Avid Media Composer 7
With all the competition in the NLE space at the moment it’s about Avid made moves to stop its user base disappearing into the arms of Adobe and Apple. The newly announced MC7 comes with a host of new features such as natively supporting bigger than 1080p files which saves a lot of time on transcoding. Background rendering and transcoding is also making an appearance and Avid are finally making more use of the DAW Pro Tools they acquired a few years ago and are adding amazing audio tools into MC7. It also comes with Interplay Sphere which like Adobe Anywhere allows collaborative editing over the internet. Avid has also given it a bit of a price cut so is now £1000, which while still more expensive than its two main competitors its still packed with the same high end editing tools people know and love.
Snell’s ‘Channel in a Box’ ICE
As advances in tapeless work flow continue the Channel in a Box concept which takes video, graphics, audio, automation, newsroom and MAM and integrates it all into one box that not only saves on space and energy it also saves money. If your in broadcast TV it seems a bit of a no brainer to try and get one and now seems like a good idea to get one as Snell are now bringing out their new ICE solution. ICE is hugely cost effective as it combines dozens of products into one machine resulting much less wiring and training time as well as it being less likely that something will go wrong as it also boasts a 99.999% up time. The five nines are approaching hallowed ground when it comes to reliability. The little box is packed with more features than you could probably shake a stick at and costs $30,000 per channel and this box can take up to 100 channels all with the same UX which makes this a bit of a bargain for the broadcast world.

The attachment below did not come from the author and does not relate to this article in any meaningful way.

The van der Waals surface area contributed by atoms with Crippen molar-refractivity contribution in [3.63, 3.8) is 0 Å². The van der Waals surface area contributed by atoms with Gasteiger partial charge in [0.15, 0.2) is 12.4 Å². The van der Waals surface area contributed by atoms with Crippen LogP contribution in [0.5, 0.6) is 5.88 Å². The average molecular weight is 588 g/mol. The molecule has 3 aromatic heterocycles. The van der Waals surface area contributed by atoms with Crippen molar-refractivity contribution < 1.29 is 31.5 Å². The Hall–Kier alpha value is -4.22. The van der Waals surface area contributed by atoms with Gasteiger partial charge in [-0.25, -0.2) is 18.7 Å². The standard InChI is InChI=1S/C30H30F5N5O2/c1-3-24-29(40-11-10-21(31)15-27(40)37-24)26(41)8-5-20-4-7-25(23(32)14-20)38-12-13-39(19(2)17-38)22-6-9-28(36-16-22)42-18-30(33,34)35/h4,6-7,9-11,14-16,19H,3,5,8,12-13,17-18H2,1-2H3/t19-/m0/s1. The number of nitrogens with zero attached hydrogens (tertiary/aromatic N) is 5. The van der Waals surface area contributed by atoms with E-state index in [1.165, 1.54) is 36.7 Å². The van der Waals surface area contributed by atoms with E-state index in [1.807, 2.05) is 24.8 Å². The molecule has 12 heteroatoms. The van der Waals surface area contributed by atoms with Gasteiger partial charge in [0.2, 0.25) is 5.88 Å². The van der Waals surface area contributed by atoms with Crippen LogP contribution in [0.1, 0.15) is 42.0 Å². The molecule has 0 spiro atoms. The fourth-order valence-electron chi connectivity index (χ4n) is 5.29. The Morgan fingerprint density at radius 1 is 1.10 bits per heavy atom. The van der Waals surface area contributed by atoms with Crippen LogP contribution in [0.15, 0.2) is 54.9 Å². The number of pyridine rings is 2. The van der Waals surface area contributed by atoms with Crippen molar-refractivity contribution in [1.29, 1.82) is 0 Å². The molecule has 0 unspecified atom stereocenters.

And that was a small list of all the things that really interested us at NAB. Dan Chung and his team over at News Shooter did an incredible job of capturing everything that happened at NAB with over 60 videos packed with great information, if you’re pretty into your gear then it’s well worth looking at.